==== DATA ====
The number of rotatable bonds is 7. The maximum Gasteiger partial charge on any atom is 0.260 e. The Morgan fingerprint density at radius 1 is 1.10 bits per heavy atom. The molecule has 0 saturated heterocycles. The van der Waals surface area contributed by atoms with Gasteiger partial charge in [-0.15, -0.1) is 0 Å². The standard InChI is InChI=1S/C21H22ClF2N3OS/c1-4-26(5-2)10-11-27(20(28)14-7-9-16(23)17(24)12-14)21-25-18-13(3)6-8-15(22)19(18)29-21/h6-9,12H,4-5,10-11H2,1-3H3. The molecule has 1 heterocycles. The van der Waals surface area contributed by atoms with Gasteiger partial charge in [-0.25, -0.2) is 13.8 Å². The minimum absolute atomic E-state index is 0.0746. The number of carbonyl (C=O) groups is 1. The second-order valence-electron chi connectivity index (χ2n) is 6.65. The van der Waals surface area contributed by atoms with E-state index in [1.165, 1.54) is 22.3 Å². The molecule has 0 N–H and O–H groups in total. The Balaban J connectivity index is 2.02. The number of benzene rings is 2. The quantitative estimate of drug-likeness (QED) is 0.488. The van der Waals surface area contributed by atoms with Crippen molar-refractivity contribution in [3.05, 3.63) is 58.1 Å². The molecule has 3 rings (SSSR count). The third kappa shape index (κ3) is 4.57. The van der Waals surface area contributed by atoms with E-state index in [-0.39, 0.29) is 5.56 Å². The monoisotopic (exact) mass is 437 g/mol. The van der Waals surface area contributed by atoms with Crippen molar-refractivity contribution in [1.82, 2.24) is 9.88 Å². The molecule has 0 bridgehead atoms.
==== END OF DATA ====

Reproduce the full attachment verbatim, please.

The number of rotatable bonds is 7. The maximum Gasteiger partial charge on any atom is 0.260 e. The Morgan fingerprint density at radius 1 is 1.10 bits per heavy atom. The molecule has 0 saturated heterocycles. The van der Waals surface area contributed by atoms with Gasteiger partial charge in [-0.15, -0.1) is 0 Å². The standard InChI is InChI=1S/C21H22ClF2N3OS/c1-4-26(5-2)10-11-27(20(28)14-7-9-16(23)17(24)12-14)21-25-18-13(3)6-8-15(22)19(18)29-21/h6-9,12H,4-5,10-11H2,1-3H3. The molecule has 1 heterocycles. The van der Waals surface area contributed by atoms with Gasteiger partial charge in [-0.25, -0.2) is 13.8 Å². The minimum absolute atomic E-state index is 0.0746. The number of carbonyl (C=O) groups is 1. The second-order valence-electron chi connectivity index (χ2n) is 6.65. The van der Waals surface area contributed by atoms with E-state index in [1.165, 1.54) is 22.3 Å². The molecule has 0 N–H and O–H groups in total. The Balaban J connectivity index is 2.02. The number of benzene rings is 2. The quantitative estimate of drug-likeness (QED) is 0.488. The van der Waals surface area contributed by atoms with Crippen molar-refractivity contribution in [3.05, 3.63) is 58.1 Å². The molecule has 3 rings (SSSR count). The third kappa shape index (κ3) is 4.57. The van der Waals surface area contributed by atoms with E-state index in [-0.39, 0.29) is 5.56 Å². The monoisotopic (exact) mass is 437 g/mol. The van der Waals surface area contributed by atoms with Crippen molar-refractivity contribution in [1.82, 2.24) is 9.88 Å². The molecule has 0 bridgehead atoms.